2 September 2005 | rsoonsa
Serious Shortcomings Prove Overwhelming.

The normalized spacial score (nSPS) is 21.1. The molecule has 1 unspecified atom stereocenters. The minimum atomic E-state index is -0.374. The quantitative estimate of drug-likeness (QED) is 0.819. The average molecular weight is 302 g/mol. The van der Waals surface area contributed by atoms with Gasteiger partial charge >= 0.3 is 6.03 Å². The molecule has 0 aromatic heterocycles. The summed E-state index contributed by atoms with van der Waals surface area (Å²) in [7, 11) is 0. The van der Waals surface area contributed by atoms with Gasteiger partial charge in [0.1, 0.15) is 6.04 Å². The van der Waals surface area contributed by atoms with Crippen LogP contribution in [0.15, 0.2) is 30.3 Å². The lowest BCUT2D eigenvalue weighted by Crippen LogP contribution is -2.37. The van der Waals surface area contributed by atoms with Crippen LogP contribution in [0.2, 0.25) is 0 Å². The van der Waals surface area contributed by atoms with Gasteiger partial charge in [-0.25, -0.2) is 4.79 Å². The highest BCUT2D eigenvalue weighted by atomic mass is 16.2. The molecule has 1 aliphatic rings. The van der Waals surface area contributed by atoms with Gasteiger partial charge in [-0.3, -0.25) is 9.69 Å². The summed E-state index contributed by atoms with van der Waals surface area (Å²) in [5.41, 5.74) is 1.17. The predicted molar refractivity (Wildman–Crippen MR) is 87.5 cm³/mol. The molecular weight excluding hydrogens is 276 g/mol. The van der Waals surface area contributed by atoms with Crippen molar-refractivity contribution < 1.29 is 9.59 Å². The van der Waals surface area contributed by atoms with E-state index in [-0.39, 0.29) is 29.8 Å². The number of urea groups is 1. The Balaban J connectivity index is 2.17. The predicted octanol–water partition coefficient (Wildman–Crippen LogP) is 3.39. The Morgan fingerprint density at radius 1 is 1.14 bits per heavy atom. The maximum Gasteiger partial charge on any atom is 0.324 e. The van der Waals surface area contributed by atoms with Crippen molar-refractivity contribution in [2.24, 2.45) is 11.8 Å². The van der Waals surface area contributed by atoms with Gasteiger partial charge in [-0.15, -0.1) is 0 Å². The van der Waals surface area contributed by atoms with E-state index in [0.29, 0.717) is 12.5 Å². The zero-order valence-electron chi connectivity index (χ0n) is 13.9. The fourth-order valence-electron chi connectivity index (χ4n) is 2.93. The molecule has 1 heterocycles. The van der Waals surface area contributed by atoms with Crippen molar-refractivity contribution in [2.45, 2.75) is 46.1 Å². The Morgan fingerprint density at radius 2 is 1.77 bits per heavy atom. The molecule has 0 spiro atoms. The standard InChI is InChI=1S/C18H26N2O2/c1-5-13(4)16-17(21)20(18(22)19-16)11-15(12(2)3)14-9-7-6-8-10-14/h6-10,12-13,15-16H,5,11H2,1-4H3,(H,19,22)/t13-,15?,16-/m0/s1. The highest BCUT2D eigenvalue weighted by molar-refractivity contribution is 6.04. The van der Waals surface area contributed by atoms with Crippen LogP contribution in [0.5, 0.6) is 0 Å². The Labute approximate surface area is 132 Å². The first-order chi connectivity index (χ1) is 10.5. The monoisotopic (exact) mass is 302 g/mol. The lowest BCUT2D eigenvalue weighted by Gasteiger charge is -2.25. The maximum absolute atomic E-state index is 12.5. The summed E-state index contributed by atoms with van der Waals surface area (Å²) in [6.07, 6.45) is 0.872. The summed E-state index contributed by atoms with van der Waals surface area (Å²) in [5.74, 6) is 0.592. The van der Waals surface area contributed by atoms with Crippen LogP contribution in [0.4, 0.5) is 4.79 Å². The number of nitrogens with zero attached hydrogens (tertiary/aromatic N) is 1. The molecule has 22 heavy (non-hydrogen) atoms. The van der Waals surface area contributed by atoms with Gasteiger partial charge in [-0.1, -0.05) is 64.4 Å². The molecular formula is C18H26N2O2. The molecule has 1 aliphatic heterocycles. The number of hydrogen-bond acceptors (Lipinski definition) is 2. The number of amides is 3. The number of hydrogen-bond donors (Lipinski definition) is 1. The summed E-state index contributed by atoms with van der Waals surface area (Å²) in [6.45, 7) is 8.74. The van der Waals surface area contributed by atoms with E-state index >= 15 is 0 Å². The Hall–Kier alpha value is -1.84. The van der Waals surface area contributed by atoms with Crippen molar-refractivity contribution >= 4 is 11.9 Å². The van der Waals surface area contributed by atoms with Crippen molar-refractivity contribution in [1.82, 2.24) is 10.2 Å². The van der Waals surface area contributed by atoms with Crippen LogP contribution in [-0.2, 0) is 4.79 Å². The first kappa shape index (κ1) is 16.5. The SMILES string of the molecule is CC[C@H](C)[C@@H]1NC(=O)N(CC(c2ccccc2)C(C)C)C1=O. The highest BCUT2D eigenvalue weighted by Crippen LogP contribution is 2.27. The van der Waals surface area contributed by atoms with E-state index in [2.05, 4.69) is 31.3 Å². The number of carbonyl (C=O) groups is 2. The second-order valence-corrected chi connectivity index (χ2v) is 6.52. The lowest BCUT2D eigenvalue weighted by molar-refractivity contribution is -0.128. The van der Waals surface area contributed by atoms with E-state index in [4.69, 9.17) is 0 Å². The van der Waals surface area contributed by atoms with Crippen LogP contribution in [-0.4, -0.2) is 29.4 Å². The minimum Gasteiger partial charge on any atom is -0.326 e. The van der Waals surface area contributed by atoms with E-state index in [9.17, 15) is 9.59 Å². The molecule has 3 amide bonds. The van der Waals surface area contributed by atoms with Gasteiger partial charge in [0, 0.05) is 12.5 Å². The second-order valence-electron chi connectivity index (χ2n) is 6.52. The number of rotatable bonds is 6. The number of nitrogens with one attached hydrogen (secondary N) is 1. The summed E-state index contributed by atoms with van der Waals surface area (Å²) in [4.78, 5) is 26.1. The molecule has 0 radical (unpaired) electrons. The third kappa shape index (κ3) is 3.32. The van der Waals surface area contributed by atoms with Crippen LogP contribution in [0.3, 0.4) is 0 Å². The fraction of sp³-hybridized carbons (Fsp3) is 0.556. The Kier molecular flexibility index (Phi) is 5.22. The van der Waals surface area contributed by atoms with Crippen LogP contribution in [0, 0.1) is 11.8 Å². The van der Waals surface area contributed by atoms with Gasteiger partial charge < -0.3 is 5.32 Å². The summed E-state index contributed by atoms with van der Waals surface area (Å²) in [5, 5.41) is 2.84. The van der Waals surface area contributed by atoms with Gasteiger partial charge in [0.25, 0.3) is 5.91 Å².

This is one from a series of nine films produced for television, during the late 1980s and into the late 1990s, that share titles but with differing subtitles, each purporting to relate stories based upon actual events concerning law enforcement personnel, and it is one of the weakest, a lack of realism its most damaging drawback due to clichéd melodrama that debars any conceivable element of believability. James Farantino performs as Ray Wiltern, a lieutenant and officer-in-charge of a narcotics unit within a major U.S. city's police department, a group of officers knit socially; when one of their number is gunned down during a drug transaction that turns sour, the harmony of the section disappears in the face of the department's internal investigation of those who were involved in the incident. Guilt shared by the unit's personnel, particularly Wiltern, when combined with imputations of the O.I.C.s incompetence made by the outfit's most effective member, played by Steven Weber, threaten to overturn any sense of teamwork, and it becomes manifest that only a successful operation organized to apprehend a major cocaine dealer will restore unit cohesion, and such a mission is planned. The work is scripted with seemingly no knowledge whatever of the methods with which police departments function, both afield and in administrative capacities, resulting in action and dialogue that consistently ring false, while an ostensible conflict between the Forces of Good and Evil is downplayed in favour of a tedious emphasis upon sundry emotional travails of the officers. There are some talented players aboard, but even charismatic Weber can not mold a persona for his role with his assigned dialogue, and the story is riddled with allied weaknesses in logic and continuity, present to a point of embarrassment in a film wherein character development falls victim to a hackneyed script and mechanical direction.